Esplanade's da:ns festival unveils home-grown commissions and international co-production featuring Akram Khan

AS artistic director of T.H.E Dance Company, Kuik Swee Boon usually commandeers the action from offstage. But come October, he will be front and centre, soaking in the spotlight when he performs in Above 40.

Sharing the stage with Kuik will be three other seasoned dance professionals in their 40s, who all began their career as dancers but have now moved on to other roles in the industry.

They are: Silvia Yong, Kuik's wife and a member of the dance faculty at the School of the Arts; Albert Tiong, artistic director of Re:Dance Theatre, and Jeffrey Tan, principal of the Singapore Ballet Academy.

Kuik says that the journey back to the stage will be a very personal and emotional one.

"To perform on stage is completely different from running a company, or creating something. Me, Silvia, Albert and Jeffrey are very excited about this project, but also very scared.

"We ask ourselves, what can we do? Do we still have enough value to present ourselves on stage?"

The production will be the opening act of the Esplanade's annual da:ns festival, which celebrates its 10th anniversary this year from October 9 to 18.

At a media event on Wednesday, they unveiled this year's three local commissions and one international co-production.

Ms Faith Tan, producer, says that the commissions were a response to the needs of the dance community.

"One of those key needs that we're going to be focusing on is the need to support local and regional artists to continue to create new work, especially in this region where such support is really lacking."

The full lineup of the festival will be unveiled in July, and tickets will also go on sale then.

The two other local commissions are SoftMachine by Choy Ka Fai, and Impulse by Kim Jae Duk and T.H.E Dance Company.

SoftMachine is a dance research project which began in 2012 to study the choreographic processes of Asian contemporary dance over the last decade.

Choy says: "I started wanting to find out about choreographers in Asia, so I went on a two-year journey to meet and interview them one-on-one. Then, I started to collect, and once I started to collect, it became an archive. I'm still working on how to present that archive."

To date, Choy has interviewed 88 dance-makers from Singapore, Japan, Indonesia, India and China.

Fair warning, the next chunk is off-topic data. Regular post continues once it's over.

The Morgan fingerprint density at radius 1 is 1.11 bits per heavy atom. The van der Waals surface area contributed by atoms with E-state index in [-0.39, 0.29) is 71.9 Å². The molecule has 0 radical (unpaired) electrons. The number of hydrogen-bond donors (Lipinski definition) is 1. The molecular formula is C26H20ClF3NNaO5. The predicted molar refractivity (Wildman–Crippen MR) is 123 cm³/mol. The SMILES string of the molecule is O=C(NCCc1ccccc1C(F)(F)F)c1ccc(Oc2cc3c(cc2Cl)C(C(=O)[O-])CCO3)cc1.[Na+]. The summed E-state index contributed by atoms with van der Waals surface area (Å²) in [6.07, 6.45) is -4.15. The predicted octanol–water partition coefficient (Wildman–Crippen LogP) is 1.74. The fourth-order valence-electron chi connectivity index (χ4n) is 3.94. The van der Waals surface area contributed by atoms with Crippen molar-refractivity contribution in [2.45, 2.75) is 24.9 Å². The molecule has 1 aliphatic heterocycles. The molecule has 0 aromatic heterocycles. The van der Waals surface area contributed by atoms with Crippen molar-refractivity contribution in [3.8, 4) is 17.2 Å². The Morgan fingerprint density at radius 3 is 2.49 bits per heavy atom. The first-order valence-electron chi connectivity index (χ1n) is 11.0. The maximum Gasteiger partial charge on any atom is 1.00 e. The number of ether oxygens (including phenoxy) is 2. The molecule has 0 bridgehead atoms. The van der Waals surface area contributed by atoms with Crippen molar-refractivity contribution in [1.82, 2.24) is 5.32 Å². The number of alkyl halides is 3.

At the festival, he will be presenting the personal journeys of four of them - Surjit Nongmeikapam (India), Rianto (Indonesia), Yuya Tsukahara (Japan), Xiao Ke and Zi Han (China) - in a documentary-cum-live performance format.

Impulse by Kim Jae Duk and T.H.E Dance Company is a backstage, site-specific work by the company's Korean resident choreographer.

Audience members will gather at the Esplanade stage door, and be taken to watch Kim's choreography in small groups at backstage areas which are usually not open to the public, such as hidden lifts and some sections of the basement.

This year's international co-production is Torobaka, by Akram Khan from the United Kingdom and Israel Galvan from Spain.

Ms Tan says: "In this performance, Akram and Israel, both masters of rhythm and powerful precision, of kathak and flamenco, will be coming together with a ferocious masculine intensity. "

This year will also see the launch of a new programme, da:ns lab, which is headed by local independent choreographer Daniel Kok.

Over the course of two weeks, 10 dance practitioners will come together to work on defining their choreographic practice, and to develop specific projects through collaborative transformation.

Ms Tan says: "While we present ready work on stage, one of the important things we realised that we need to focus on is to give space, resources and time for choreographers to focus on the process of creating itself."

Tickets for the festival will go on sale in July. To find out more, go to www.dansfestival.com.